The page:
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Portal:Children's literature

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Introduction

A mother reads to her children, depicted by Jessie Willcox Smith in a cover illustration of a volume of fairy tales written in the mid to late 19th century.

Children's literature or juvenile literature includes stories, books, magazines, and poems that are enjoyed by children. Modern children's literature is classified in two different ways: genre or the intended age of the reader.

Children's literature can be traced to stories and songs, part of a wider oral tradition, that adults shared with children before publishing existed. The development of early children's literature, before printing was invented, is difficult to trace. Even after printing became widespread, many classic "children's" tales were originally created for adults and later adapted for a younger audience. Since the fifteenth century much literature has been aimed specifically at children, often with a moral or religious message. The late nineteenth and early twentieth centuries is known as the "Golden Age of Children's Literature", because many classic children's books were published then.

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Bat
Batman is a comic book superhero co-created by artist Bob Kane and writer Bill Finger, who appears in publications by DC Comics. The character first appeared in Detective Comics #27 in May 1939. Batman's secret identity is Bruce Wayne, a wealthy industrialist, playboy, and philanthropist. Witnessing the murder of his parents as a child, Wayne trains himself both physically and intellectually and dons a bat-themed costume in order to fight crime. Batman operates in the fictional American Gotham City, assisted by various supporting characters including his sidekick Robin and his butler Alfred Pennyworth, and fights an assortment of villains influenced by the characters' roots in film and pulp magazines. Unlike most superheroes, he does not possess any superpowers; he makes use of intellect, detective skills, science and technology, wealth, physical prowess, and intimidation in his war on crime. Batman became a popular character soon after his introduction, and gained his own comic book title, Batman, in 1940. As the decades wore on, differing takes on the character emerged. The late 1960s Batman television series utilized a camp aesthetic associated with the character for years after the show ended. Various creators worked to return the character to his dark roots, culminating in the 1986 miniseries Batman: The Dark Knight Returns, by writer-artist Frank Miller. The successes of director Tim Burton's 1989 film Batman and Christopher Nolan's 2005 reboot Batman Begins also helped to reignite popular interest in the character. A cultural icon, Batman has been licensed and adapted into a variety of media, from radio to television and film, and appears on a variety of merchandise sold all over the world.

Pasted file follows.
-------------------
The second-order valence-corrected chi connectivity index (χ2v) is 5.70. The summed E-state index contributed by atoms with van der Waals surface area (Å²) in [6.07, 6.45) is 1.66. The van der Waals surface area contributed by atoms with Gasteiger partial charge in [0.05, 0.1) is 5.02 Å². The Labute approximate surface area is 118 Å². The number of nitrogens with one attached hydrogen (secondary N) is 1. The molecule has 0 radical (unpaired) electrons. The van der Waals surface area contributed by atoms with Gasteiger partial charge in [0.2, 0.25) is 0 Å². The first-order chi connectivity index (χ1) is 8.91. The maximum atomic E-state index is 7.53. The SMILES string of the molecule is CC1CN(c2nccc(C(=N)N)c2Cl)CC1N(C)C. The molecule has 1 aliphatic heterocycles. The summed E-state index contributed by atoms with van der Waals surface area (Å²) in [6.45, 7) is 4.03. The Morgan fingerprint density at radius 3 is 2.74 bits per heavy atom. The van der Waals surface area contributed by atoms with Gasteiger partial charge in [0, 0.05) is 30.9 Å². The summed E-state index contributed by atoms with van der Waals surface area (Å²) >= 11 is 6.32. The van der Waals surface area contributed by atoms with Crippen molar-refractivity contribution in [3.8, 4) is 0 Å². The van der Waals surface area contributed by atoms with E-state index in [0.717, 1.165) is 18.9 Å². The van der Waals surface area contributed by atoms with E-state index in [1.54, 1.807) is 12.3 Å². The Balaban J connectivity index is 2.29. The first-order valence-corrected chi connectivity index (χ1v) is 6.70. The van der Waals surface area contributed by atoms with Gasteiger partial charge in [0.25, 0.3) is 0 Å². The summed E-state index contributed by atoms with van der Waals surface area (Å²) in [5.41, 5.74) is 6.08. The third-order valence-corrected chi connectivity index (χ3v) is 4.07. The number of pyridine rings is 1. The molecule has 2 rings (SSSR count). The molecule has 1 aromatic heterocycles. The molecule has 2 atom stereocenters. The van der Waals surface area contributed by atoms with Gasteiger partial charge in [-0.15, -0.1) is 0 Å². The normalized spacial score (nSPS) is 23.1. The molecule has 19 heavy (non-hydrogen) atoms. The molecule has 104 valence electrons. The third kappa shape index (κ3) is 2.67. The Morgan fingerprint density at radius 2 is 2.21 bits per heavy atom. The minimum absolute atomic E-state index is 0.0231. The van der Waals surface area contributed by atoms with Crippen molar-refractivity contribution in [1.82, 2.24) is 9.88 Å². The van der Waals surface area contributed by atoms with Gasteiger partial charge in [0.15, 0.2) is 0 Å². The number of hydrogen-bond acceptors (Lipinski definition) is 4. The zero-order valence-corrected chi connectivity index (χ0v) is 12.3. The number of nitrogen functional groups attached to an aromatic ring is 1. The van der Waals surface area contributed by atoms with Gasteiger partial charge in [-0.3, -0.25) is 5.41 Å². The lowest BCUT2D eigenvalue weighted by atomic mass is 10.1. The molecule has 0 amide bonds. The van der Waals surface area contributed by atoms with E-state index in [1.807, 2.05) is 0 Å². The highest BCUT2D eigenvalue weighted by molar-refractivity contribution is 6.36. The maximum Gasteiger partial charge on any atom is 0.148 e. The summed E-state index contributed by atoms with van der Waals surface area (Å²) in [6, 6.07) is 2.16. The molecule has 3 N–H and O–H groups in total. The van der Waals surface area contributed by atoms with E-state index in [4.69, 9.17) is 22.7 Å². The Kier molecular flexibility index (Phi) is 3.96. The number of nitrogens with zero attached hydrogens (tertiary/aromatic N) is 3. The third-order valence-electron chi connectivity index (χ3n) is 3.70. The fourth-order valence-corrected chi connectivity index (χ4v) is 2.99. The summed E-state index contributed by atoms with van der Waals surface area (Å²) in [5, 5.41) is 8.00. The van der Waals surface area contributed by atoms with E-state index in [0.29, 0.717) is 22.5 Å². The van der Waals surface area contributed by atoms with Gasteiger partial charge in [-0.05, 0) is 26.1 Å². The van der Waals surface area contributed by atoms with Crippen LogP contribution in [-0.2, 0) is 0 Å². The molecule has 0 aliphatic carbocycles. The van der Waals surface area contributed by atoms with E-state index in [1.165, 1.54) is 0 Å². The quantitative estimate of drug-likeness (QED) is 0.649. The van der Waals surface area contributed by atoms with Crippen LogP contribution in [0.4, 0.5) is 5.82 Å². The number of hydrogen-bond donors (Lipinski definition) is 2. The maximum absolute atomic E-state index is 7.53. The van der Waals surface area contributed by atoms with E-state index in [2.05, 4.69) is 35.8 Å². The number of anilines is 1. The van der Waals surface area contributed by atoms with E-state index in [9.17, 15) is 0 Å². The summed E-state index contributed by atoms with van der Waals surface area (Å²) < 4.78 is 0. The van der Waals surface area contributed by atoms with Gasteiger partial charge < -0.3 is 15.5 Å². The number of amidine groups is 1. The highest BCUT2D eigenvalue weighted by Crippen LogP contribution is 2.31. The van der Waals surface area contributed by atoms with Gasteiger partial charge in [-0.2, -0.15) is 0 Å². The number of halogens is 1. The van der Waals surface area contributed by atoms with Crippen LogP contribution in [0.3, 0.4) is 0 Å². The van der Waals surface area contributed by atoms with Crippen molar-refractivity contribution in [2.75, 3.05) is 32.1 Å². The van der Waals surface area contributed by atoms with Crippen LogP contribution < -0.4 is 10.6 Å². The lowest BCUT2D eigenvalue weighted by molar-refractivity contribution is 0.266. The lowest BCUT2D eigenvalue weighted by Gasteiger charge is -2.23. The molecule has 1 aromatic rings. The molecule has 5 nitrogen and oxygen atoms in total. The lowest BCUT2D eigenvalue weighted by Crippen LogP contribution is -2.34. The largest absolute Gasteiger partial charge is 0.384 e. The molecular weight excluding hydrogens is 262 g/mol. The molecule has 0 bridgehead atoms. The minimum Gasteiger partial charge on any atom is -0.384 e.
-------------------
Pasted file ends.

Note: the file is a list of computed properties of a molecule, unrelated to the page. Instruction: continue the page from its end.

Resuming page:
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Michael Chabon
Michael Chabon is a 20th-century American author and "one of the most celebrated writers of his generation," according to the The Virginia Quarterly Review. His first novel, The Mysteries of Pittsburgh (1988), was published when Chabon was 25 and catapulted him to literary celebrity. He followed it with a second novel, Wonder Boys (1995), and two short-story collections. In 2000, Chabon published The Amazing Adventures of Kavalier & Clay, a critically acclaimed novel that The New York Review of Books called his magnum opus; it received the Pulitzer Prize for Fiction in 2001. His most recent novel, The Yiddish Policemen's Union, an alternate history mystery novel, was published in 2007 to enthusiastic reviews and won the Hugo, Sidewise, and Nebula awards. His work is characterized by complex language, frequent use of metaphor, and an extensive vocabulary, along with numerous recurring themes, including nostalgia, divorce, abandonment, fatherhood, and issues of Jewish identity. He often includes gay, bisexual, and Jewish characters in his work. Since the late 1990s, Chabon has written in an increasingly diverse series of styles for varied outlets; he is a notable defender of the merits of genre fiction and plot-driven fiction, and, along with novels, he has published screenplays, children's books, comics, and newspaper serials.

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Madame d'Aulnoy

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"Perhaps," she said, "to be able to learn things quickly isn't everything. To be kind is worth a great deal to other people."

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Children's literature and Young adult literature

Children's literature: Book talkChildren's literature criticismChildren's literature periodicalsInternational Children's Digital LibraryNative Americans in children's literature

Children and Young Adult Literature topics

Young adult literature: Gay teen fictionLesbian teen fictionList of young adult authorsYoung Adult Library Services Association

Associations and awards: Children's Book Council of AustraliaCBCA book awardsGovernor General's Literary Award for Children's Literature and IllustrationIBBY CanadaAmerican Library AssociationAssociation for Library Service to ChildrenNewbery MedalCaldecott MedalGolden Kite AwardEzra Jack Keats Book AwardSCBWISibert MedalLaura Ingalls Wilder MedalBatchelder AwardCoretta Scott King AwardBelpre MedalCarnegie MedalKate Greenaway MedalNestlé Smarties Book PrizeGuardian AwardHans Christian Andersen AwardAstrid Lindgren Memorial AwardSociety of Children's Book Writers and Illustrators

Lists: List of children's classic booksList of children's literature authorsList of children's non-fiction writersList of fairy talesList of illustratorsList of publishers of children's books

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